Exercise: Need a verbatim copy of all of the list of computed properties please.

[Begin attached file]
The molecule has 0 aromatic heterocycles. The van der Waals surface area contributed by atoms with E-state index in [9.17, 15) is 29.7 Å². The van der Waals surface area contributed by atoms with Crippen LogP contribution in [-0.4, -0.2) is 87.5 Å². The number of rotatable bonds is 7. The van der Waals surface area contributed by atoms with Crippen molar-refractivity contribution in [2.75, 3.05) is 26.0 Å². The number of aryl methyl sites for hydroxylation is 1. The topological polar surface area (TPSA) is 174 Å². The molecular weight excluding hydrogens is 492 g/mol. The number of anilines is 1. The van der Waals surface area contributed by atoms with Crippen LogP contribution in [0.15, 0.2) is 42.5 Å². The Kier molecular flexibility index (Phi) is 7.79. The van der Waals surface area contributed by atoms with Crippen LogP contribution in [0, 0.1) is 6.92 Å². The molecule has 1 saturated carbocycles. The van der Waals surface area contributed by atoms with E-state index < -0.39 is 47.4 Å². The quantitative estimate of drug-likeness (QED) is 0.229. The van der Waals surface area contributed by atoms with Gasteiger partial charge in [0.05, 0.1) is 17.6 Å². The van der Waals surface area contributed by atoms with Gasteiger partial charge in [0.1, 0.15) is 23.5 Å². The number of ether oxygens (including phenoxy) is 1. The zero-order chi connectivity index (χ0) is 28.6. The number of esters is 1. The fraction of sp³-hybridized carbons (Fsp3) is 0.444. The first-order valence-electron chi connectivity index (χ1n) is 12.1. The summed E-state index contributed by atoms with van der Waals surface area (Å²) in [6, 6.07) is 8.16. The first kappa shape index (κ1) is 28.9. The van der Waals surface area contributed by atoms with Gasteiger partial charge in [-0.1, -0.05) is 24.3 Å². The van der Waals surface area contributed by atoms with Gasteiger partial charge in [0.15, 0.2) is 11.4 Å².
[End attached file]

The molecule has 0 aromatic heterocycles. The van der Waals surface area contributed by atoms with E-state index in [9.17, 15) is 29.7 Å². The van der Waals surface area contributed by atoms with Crippen LogP contribution in [-0.4, -0.2) is 87.5 Å². The number of rotatable bonds is 7. The van der Waals surface area contributed by atoms with Crippen molar-refractivity contribution in [2.75, 3.05) is 26.0 Å². The number of aryl methyl sites for hydroxylation is 1. The topological polar surface area (TPSA) is 174 Å². The molecular weight excluding hydrogens is 492 g/mol. The number of anilines is 1. The van der Waals surface area contributed by atoms with Crippen LogP contribution in [0.15, 0.2) is 42.5 Å². The Kier molecular flexibility index (Phi) is 7.79. The van der Waals surface area contributed by atoms with Crippen LogP contribution in [0, 0.1) is 6.92 Å². The molecule has 1 saturated carbocycles. The van der Waals surface area contributed by atoms with E-state index < -0.39 is 47.4 Å². The quantitative estimate of drug-likeness (QED) is 0.229. The van der Waals surface area contributed by atoms with Gasteiger partial charge in [0.05, 0.1) is 17.6 Å². The van der Waals surface area contributed by atoms with Gasteiger partial charge in [0.1, 0.15) is 23.5 Å². The number of ether oxygens (including phenoxy) is 1. The zero-order chi connectivity index (χ0) is 28.6. The number of esters is 1. The fraction of sp³-hybridized carbons (Fsp3) is 0.444. The first-order valence-electron chi connectivity index (χ1n) is 12.1. The summed E-state index contributed by atoms with van der Waals surface area (Å²) in [6, 6.07) is 8.16. The first kappa shape index (κ1) is 28.9. The van der Waals surface area contributed by atoms with Gasteiger partial charge in [-0.1, -0.05) is 24.3 Å². The van der Waals surface area contributed by atoms with Gasteiger partial charge in [0.15, 0.2) is 11.4 Å².